After a few years reading all those books by myself, I felt I needed to share their insights. A very close friend of mine had a few home-based all female reading meetups. I loved them and I thought that I was ready to do it more openly. It was not planned; I just decided that I was going to do a meetup called Afrolitt. I never thought there would be such an interest for it. I want Afrolitt’ to be a platform that emerges from an Afro-European experience in which we also talk about us Black people from Switzerland.

What about travelling?

3
Chale Wole Festival in Accra

Travelling is also a tool but it came later because you need money to travel. One year after the breakdown, that is when I really started traveling and taking prolonged weekends. At first, I did it with my boyfriend at the time, but then I reached a point where I wanted and needed to do it by myself.

The first travel I did by myself was the in US: New Orleans, Boston, Chicago … The longest travel I did was two months and a half in Ghana last summer. It was the first time my dad wasn’t there to welcome me in our home. It was amazing.

It was just before Afrolitt’ began and this long travel also gave the project an impulse. The atmosphere was futuristic, especially during the Chale Wole Festival in Accra where I met amazing creative people.

When you are always fighting against racism and sexism, you are always fighting against something and hardly making time for yourself. You then ask yourself “What do I actually want?” “What does this future mean for me?”

Thinking about these amazing people using arts to create and think about society, politics, I can now see Afrolitt’ being something more, not only gatherings around books.

What about your experience as part of the collective Afro-Swiss?

4It’s an everyday enriching experience. The way I see it, we are a bunch of badass incredible women who collaborate on great projects! The women in the group are all very different and I think that, yes, it’s necessary for me to be part of this all Black committee; we then collaborate with allies who can be from different backgrounds. At the same time, I no longer need to be solely in a collective of people of African descendent. I will never say that anti-Black racism does not affect me, it has and will probably still affect me, but I now have the tools. I healed, my soul is healed, which means that I feel ready to gather other experiences. I figured I can also be an ally for other struggles going on like anti-Muslim racism, which is a huge thing right now. You are never born a militant, you eventually become one with time, with knowledge and you gather courage.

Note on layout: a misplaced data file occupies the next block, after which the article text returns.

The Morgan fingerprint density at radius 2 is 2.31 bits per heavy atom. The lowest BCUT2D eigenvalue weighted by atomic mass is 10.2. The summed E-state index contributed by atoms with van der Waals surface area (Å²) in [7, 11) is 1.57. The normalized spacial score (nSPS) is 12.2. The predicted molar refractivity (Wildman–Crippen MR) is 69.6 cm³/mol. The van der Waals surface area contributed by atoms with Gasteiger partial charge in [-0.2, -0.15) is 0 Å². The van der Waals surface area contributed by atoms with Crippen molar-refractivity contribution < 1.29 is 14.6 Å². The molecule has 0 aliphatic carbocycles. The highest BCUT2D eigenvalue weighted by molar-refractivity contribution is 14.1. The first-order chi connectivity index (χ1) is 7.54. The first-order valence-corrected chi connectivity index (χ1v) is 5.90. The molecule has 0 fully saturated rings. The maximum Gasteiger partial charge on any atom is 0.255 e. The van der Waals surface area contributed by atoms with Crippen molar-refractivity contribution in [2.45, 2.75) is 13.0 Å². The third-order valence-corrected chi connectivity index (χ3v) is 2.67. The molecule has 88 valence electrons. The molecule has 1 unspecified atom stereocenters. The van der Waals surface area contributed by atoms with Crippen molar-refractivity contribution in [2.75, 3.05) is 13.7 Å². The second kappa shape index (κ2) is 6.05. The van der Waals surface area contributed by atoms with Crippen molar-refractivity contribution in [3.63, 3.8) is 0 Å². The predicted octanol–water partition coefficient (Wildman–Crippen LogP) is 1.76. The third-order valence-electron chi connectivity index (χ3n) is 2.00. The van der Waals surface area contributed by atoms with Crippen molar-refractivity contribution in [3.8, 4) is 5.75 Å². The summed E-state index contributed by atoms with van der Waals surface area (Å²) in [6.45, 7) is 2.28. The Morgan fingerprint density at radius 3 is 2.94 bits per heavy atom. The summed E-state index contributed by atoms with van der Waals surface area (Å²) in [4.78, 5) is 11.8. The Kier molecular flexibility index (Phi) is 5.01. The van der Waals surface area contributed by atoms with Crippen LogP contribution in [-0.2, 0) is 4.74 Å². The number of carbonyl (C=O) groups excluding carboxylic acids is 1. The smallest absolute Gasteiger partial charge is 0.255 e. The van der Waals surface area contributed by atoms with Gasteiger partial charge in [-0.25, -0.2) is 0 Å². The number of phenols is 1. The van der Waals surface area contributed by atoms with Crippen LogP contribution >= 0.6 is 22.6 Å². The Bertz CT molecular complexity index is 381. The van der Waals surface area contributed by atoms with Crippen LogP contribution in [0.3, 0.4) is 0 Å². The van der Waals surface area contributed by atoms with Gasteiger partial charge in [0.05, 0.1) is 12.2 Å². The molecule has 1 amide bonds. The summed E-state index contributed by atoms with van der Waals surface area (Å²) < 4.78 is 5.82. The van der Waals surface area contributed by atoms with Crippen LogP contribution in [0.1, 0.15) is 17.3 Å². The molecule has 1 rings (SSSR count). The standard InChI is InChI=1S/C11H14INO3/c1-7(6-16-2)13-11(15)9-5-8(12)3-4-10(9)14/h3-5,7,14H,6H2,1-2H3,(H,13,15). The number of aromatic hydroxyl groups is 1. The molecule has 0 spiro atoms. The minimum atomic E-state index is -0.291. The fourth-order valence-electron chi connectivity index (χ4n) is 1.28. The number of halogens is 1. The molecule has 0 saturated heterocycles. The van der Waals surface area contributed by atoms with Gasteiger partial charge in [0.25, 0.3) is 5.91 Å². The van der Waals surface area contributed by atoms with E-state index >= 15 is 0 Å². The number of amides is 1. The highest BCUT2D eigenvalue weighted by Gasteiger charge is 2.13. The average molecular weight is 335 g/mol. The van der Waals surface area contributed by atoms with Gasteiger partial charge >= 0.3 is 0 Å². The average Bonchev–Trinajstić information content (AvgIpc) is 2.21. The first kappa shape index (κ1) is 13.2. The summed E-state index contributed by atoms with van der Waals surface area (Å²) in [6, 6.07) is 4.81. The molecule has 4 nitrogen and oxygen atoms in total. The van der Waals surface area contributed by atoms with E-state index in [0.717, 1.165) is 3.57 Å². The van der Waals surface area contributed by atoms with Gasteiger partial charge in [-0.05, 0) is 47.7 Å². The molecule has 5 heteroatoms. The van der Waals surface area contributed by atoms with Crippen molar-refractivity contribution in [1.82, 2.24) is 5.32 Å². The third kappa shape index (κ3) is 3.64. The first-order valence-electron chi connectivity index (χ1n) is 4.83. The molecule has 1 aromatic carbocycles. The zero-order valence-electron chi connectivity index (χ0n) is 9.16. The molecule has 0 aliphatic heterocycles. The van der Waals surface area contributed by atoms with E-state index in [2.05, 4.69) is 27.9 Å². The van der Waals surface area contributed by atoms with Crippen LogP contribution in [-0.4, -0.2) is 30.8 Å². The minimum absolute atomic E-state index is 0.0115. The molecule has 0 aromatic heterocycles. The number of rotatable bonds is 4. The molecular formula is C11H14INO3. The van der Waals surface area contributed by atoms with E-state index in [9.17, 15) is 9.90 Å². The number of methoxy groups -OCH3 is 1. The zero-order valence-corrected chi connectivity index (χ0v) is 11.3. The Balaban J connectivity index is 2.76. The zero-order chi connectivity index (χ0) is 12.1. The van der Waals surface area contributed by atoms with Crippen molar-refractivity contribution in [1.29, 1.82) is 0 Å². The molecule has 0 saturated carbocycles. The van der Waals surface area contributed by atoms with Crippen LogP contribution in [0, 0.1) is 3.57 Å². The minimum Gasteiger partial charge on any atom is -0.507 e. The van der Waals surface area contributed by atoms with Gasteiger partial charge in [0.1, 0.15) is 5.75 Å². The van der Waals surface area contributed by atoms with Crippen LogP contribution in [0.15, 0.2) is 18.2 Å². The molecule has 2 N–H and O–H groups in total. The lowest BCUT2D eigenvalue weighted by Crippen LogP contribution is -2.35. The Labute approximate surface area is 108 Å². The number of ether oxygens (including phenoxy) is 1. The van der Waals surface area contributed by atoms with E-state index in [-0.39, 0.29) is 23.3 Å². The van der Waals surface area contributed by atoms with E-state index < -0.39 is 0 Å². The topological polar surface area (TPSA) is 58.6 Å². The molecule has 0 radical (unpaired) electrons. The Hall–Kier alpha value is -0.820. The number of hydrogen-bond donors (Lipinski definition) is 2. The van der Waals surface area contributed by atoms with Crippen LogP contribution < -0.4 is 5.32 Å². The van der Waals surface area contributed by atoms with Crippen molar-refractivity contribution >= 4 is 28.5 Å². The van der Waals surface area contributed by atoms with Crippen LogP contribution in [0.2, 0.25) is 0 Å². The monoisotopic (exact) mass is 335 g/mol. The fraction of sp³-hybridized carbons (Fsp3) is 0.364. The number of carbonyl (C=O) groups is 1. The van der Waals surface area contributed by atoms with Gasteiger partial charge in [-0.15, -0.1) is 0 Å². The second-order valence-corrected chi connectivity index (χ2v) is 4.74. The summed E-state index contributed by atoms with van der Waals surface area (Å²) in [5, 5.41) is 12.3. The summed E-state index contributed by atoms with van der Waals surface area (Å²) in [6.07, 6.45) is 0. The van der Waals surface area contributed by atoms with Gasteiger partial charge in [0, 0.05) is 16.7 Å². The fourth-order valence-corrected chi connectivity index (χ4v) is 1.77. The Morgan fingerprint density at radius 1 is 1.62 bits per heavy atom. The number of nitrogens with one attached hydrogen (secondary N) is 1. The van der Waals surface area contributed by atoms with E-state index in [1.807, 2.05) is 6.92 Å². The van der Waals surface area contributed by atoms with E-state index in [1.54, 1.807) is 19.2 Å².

There is nothing romantic about it, there is the negative and the positive and it’s the combination of the two that make it beautiful because you gain more and more respect for people you work with, when you see that though there are tensions, everyone is willing to make it work. Yeah, we are badass with the good and the bad (laughs)!

Studying, working, managing the literary platform, being involved in associations. How do you do it all? What would you say to people who have lots of projects and are willing to do more?

I think that part of the work relies within you. I’m not saying that this is a general toolbox anyone can apply. When I wanted to do everything at the same time, I actually crushed because my foundation wasn’t strong enough. It’s actually a process. I needed to make sure my personal foundation was strong enough. At the same time, while building this foundation, I gathered my tools and I’m still using a combination of these tools in whatever I do.

You also need to trust the energies you get. Of course, a lot of it has to do with your will and determination. However, you can’t just force things on you because you may crush. Sometimes the signs are going to tell you “hey this is not for now”. Accepting that maybe what you want is not going to work out or maybe it’s just not the right time yet. You need to hear those signals, see them, be all eyes open. You need to be aligned with this inner voice, with your emotions, without being ashamed of them but instead learning how to deal with them.

This foundation helps you gain confidence because there will always be challenges. And sometimes, yes, you might have to accept that the rhythm is going a little bit quicker for a while. Being open to change, this is the most beautiful thing you could do for yourself. A quote by Octavia Butler says “Change is God and God is change.” You can be an atheist and still get the message from this quote. Each time you resist to change, your life repeats itself and you make the same mistake, over and over again. In my opinion, it’s about acknowledging I made a mistake and seeking what it is I can do to make a change. So I would say it’s important to know who you are and have your tools. It might look as if I’m doing multiple activities, but to me they’re all related to the same perspectives.

© Ashley Moponda and Pamela Ohene-Nyako